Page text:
- In the month since the James Webb Space Telescope released its first images, it has captured brand new views of the cosmos.
- The $10 Billion Space Telescope Started December 2021 and reached its destination beyond lunar orbit in January.
- Webb is able to penetrate cosmic dust, allowing astronomers to see further into the past than ever before.
That James Webb Space Telescope was fully operational for only a month, but in that time it allowed astronomers to peer into the universe like never before and changed the way we view the cosmos.
Often described as the successor to the Hubble Space TelescopeWebb started on December 25, 2021, after more than two decades of development. Since that time, the $10 billion telescope has traveled more than 1 million miles from Earth and is now stationed in a gravitationally stable orbit collecting infrared light. By collecting infrared light, which is invisible to the human eye, Webb is able to penetrate cosmic dust and see far into the past, to the first 400 million years after the Big Bang.
Since the telescope released its first set of images in July, it has been inundating researchers with observations of distant cosmic objects. For astronomers, these images are just the beginning.
Check out some of the most impressive images shared during the telescope’s first month of observing.
The first glimpse of what Webb was able to capture was a “deep field” image — a long-exposure observation of a region of the sky that allows the telescope to capture the light of extremely faint, distant objects.
If you held a grain of sand at arm’s length, it would represent the speck of the universe you see in this image, NASA Administrator Bill Nelson told President Joe Biden in a July 11 White House briefing.
Because light takes time to travel, some of the light in the new image is more than 13 billion years old. That’s less than 1 billion years after the Big Bang.
For this deep-field image, Webb trained his powerful infrared camera on SMACS 0723, a massive group of galaxy clusters that serve as a magnifying glass for the objects beyond. The streaks of light are galaxies being elongated by the strong gravitational pull of SMACS 0723, a phenomenon known as gravitational lensing.
So it took less than a day to take the picture OUR.
One of the main goals of the new telescope is to find galaxies so distant that their light will travel almost the entire history of the universe to reach Webb. Says NASA Webb can see further than other telescopes like Hubble and detect galaxies dating back to the first few hundred million years after the Big Bang.
Astronomers have already discovered one of the most distant galaxies we have ever seen.
In a study published for the Pre-print service Arxiv On July 25, researchers observed a galaxy called CEERS-93316, which they believe formed 235 million years after the Big Bang, making it the oldest galaxy ever observed.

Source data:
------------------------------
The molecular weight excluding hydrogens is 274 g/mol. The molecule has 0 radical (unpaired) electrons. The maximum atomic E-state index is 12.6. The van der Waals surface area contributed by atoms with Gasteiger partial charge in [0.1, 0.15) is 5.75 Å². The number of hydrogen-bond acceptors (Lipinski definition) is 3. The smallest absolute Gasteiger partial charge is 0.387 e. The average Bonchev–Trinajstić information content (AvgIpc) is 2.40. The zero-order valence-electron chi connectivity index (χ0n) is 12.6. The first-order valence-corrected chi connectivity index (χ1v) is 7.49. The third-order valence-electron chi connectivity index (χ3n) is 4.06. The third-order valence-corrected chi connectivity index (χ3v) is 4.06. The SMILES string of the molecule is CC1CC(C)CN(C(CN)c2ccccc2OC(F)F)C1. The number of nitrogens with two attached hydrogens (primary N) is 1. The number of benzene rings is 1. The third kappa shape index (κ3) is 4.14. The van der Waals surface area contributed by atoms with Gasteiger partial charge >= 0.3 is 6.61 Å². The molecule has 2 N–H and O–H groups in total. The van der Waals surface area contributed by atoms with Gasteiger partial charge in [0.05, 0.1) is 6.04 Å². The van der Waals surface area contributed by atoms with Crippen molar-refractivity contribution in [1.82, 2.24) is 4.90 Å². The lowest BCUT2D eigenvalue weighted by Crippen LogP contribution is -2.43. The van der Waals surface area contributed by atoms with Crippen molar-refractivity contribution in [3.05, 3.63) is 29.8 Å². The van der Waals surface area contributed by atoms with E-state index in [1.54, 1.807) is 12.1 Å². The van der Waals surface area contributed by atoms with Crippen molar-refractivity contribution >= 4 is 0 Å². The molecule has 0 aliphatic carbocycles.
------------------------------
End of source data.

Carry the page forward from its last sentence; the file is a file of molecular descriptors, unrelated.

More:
Also in July, astronomers discovered another distant rotating assemblage of stars, gas and dust held together by gravity. The galaxy, known as GLASS-z13, is 13.5 billion years old and dates 300 million years after the Big Bang.
To confirm the ages of both galaxies, researchers need to make more spectroscopic observations.
The Webb telescope took a snapshot of it in August Cartwheel Galaxy more detailed than ever before.
Located 500 million light-years away in the Sculptor constellation, the Cartwheel Galaxy is a rare ring galaxy formed after a collision between a large spiral galaxy and a smaller one, giving it the appearance of a cartwheel. It has two rings – a bright inner ring and a colorful outer ring that ripples outward from the center of the collision.
The outer ring has been expanding from the collision center for about 440 million years. As it expands and meets the surrounding gas, stars are formed.
In the photo above, star-forming pockets appear as blue dots in the red swirls of dust. To the left of the Cartwheel Galaxy, Webb captured two more galaxies in the image above.
The Cartwheel Galaxy was “presumably a normal galaxy like the Milky Way before its collision” and will continue to change in shape and structure in the future, OUR it says in a press release from August 2nd.
The new image reveals details about star formation and the black hole at the center of the galaxy, and sheds light on how the galaxy evolved over billions of years, the space agency said.
Although the Space Telescope’s infrared vision allows astronomers to observe over amazing cosmic distances, it can also image closer, more familiar objects. In July, NASA released a series of new Webb images shows Jupiter in breathtaking detail.
Next to the gas giant are its moons Europa, Thebes and Metis. Scientists believe that deep beneath its thick icy crust, Europa has a saltwater ocean that could harbor extraterrestrial life.
Astronomers also hope the Webb telescope will reveal whether distant worlds harbor such atmospheres could support life.
“With the James Webb Space Telescope, we can study the chemical composition of the atmospheres of other worlds — and whether there are signs in them that we can only explain through life,” said Lisa Kaltenegger, professor of astronomy at Cornell University and director of the Carl Sagan Institute, previously narrated insider.
There is 70 planets planned for study in Webb’s freshman year. As part of his first series of observations, Webb captured the signature of water along with previously undiscovered evidence of clouds and haze in the atmosphere of WASP-96 b – a huge and hot gaseous planet orbiting a distant star like our sun.
“It’s an amazing time in our exploration of the cosmos,” Kaltenegger said, adding, “Are we alone? This amazing space telescope is the first instrument ever to collect enough light to answer this fundamental question.”